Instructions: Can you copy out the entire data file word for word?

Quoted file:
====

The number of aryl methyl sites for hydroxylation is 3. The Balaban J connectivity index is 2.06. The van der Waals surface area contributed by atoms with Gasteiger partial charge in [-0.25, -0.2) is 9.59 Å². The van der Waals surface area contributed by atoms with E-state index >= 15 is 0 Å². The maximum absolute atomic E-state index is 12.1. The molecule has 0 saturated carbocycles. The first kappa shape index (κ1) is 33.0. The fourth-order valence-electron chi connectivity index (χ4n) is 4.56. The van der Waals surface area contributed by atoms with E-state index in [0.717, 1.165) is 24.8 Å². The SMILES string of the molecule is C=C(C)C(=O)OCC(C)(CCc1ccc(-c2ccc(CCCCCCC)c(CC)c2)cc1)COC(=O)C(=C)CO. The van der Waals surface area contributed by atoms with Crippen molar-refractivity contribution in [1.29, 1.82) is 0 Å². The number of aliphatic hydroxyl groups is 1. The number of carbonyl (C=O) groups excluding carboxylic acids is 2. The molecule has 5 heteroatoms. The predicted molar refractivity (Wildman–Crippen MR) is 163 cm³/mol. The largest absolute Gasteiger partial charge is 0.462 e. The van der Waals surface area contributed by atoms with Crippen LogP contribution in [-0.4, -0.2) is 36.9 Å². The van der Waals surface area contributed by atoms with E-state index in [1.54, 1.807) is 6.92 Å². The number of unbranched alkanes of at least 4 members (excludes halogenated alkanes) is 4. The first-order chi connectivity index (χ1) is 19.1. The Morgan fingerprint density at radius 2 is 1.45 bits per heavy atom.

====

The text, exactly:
The number of aryl methyl sites for hydroxylation is 3. The Balaban J connectivity index is 2.06. The van der Waals surface area contributed by atoms with Gasteiger partial charge in [-0.25, -0.2) is 9.59 Å². The van der Waals surface area contributed by atoms with E-state index >= 15 is 0 Å². The maximum absolute atomic E-state index is 12.1. The molecule has 0 saturated carbocycles. The first kappa shape index (κ1) is 33.0. The fourth-order valence-electron chi connectivity index (χ4n) is 4.56. The van der Waals surface area contributed by atoms with E-state index in [0.717, 1.165) is 24.8 Å². The SMILES string of the molecule is C=C(C)C(=O)OCC(C)(CCc1ccc(-c2ccc(CCCCCCC)c(CC)c2)cc1)COC(=O)C(=C)CO. The van der Waals surface area contributed by atoms with Crippen molar-refractivity contribution in [1.29, 1.82) is 0 Å². The number of aliphatic hydroxyl groups is 1. The number of carbonyl (C=O) groups excluding carboxylic acids is 2. The molecule has 5 heteroatoms. The predicted molar refractivity (Wildman–Crippen MR) is 163 cm³/mol. The largest absolute Gasteiger partial charge is 0.462 e. The van der Waals surface area contributed by atoms with Crippen LogP contribution in [-0.4, -0.2) is 36.9 Å². The van der Waals surface area contributed by atoms with E-state index in [1.54, 1.807) is 6.92 Å². The number of unbranched alkanes of at least 4 members (excludes halogenated alkanes) is 4. The first-order chi connectivity index (χ1) is 19.1. The Morgan fingerprint density at radius 2 is 1.45 bits per heavy atom.